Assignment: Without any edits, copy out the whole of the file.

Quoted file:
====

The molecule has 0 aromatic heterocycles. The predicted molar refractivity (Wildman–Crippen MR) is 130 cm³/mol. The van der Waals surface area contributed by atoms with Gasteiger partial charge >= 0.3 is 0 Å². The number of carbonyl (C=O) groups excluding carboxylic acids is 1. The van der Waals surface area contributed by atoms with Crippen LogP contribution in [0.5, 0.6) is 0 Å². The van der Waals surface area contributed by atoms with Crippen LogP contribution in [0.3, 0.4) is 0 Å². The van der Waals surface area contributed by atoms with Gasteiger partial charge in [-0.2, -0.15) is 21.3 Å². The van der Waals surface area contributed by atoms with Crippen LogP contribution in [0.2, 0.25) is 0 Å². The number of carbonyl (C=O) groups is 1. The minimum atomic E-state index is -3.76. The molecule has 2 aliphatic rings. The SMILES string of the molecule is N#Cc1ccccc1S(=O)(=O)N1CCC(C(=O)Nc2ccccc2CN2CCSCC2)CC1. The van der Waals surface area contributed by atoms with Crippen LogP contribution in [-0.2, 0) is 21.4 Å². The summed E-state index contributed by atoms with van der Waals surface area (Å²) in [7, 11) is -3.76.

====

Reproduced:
The molecule has 0 aromatic heterocycles. The predicted molar refractivity (Wildman–Crippen MR) is 130 cm³/mol. The van der Waals surface area contributed by atoms with Gasteiger partial charge >= 0.3 is 0 Å². The number of carbonyl (C=O) groups excluding carboxylic acids is 1. The van der Waals surface area contributed by atoms with Crippen LogP contribution in [0.5, 0.6) is 0 Å². The van der Waals surface area contributed by atoms with Crippen LogP contribution in [0.3, 0.4) is 0 Å². The van der Waals surface area contributed by atoms with Gasteiger partial charge in [-0.2, -0.15) is 21.3 Å². The van der Waals surface area contributed by atoms with Crippen LogP contribution in [0.2, 0.25) is 0 Å². The number of carbonyl (C=O) groups is 1. The minimum atomic E-state index is -3.76. The molecule has 2 aliphatic rings. The SMILES string of the molecule is N#Cc1ccccc1S(=O)(=O)N1CCC(C(=O)Nc2ccccc2CN2CCSCC2)CC1. The van der Waals surface area contributed by atoms with Crippen LogP contribution in [-0.2, 0) is 21.4 Å². The summed E-state index contributed by atoms with van der Waals surface area (Å²) in [7, 11) is -3.76.